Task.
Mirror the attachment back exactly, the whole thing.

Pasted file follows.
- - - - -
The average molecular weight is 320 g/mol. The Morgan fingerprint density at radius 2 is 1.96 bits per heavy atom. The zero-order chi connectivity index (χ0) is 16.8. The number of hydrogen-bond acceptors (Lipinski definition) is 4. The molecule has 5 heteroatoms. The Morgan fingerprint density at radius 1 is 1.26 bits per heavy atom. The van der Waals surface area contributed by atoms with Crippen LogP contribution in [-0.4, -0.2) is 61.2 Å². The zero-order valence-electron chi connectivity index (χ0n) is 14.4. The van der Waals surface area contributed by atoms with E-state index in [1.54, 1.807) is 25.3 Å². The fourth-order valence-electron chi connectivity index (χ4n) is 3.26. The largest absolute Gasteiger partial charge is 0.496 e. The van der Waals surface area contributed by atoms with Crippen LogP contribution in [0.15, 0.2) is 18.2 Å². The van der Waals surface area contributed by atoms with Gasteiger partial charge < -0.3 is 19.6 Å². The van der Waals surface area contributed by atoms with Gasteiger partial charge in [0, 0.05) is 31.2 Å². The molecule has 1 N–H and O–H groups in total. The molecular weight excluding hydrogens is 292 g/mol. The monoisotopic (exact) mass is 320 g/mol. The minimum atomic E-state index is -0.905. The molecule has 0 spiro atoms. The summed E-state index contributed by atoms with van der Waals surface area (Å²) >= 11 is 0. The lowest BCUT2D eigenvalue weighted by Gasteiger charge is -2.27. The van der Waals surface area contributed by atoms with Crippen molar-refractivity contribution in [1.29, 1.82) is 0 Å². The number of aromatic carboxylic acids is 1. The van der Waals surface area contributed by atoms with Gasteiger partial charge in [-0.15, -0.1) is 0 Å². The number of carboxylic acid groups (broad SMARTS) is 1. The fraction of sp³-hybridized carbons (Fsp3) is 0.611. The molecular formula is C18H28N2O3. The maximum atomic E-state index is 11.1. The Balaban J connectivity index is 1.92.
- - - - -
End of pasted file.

The average molecular weight is 320 g/mol. The Morgan fingerprint density at radius 2 is 1.96 bits per heavy atom. The zero-order chi connectivity index (χ0) is 16.8. The number of hydrogen-bond acceptors (Lipinski definition) is 4. The molecule has 5 heteroatoms. The Morgan fingerprint density at radius 1 is 1.26 bits per heavy atom. The van der Waals surface area contributed by atoms with Crippen LogP contribution in [-0.4, -0.2) is 61.2 Å². The zero-order valence-electron chi connectivity index (χ0n) is 14.4. The van der Waals surface area contributed by atoms with E-state index in [1.54, 1.807) is 25.3 Å². The fourth-order valence-electron chi connectivity index (χ4n) is 3.26. The largest absolute Gasteiger partial charge is 0.496 e. The van der Waals surface area contributed by atoms with Crippen LogP contribution in [0.15, 0.2) is 18.2 Å². The van der Waals surface area contributed by atoms with Gasteiger partial charge < -0.3 is 19.6 Å². The van der Waals surface area contributed by atoms with Gasteiger partial charge in [0, 0.05) is 31.2 Å². The molecule has 1 N–H and O–H groups in total. The molecular weight excluding hydrogens is 292 g/mol. The monoisotopic (exact) mass is 320 g/mol. The minimum atomic E-state index is -0.905. The molecule has 0 spiro atoms. The summed E-state index contributed by atoms with van der Waals surface area (Å²) >= 11 is 0. The lowest BCUT2D eigenvalue weighted by Gasteiger charge is -2.27. The van der Waals surface area contributed by atoms with Crippen molar-refractivity contribution in [1.29, 1.82) is 0 Å². The number of aromatic carboxylic acids is 1. The van der Waals surface area contributed by atoms with Gasteiger partial charge in [-0.15, -0.1) is 0 Å². The number of carboxylic acid groups (broad SMARTS) is 1. The fraction of sp³-hybridized carbons (Fsp3) is 0.611. The molecular formula is C18H28N2O3. The maximum atomic E-state index is 11.1. The Balaban J connectivity index is 1.92.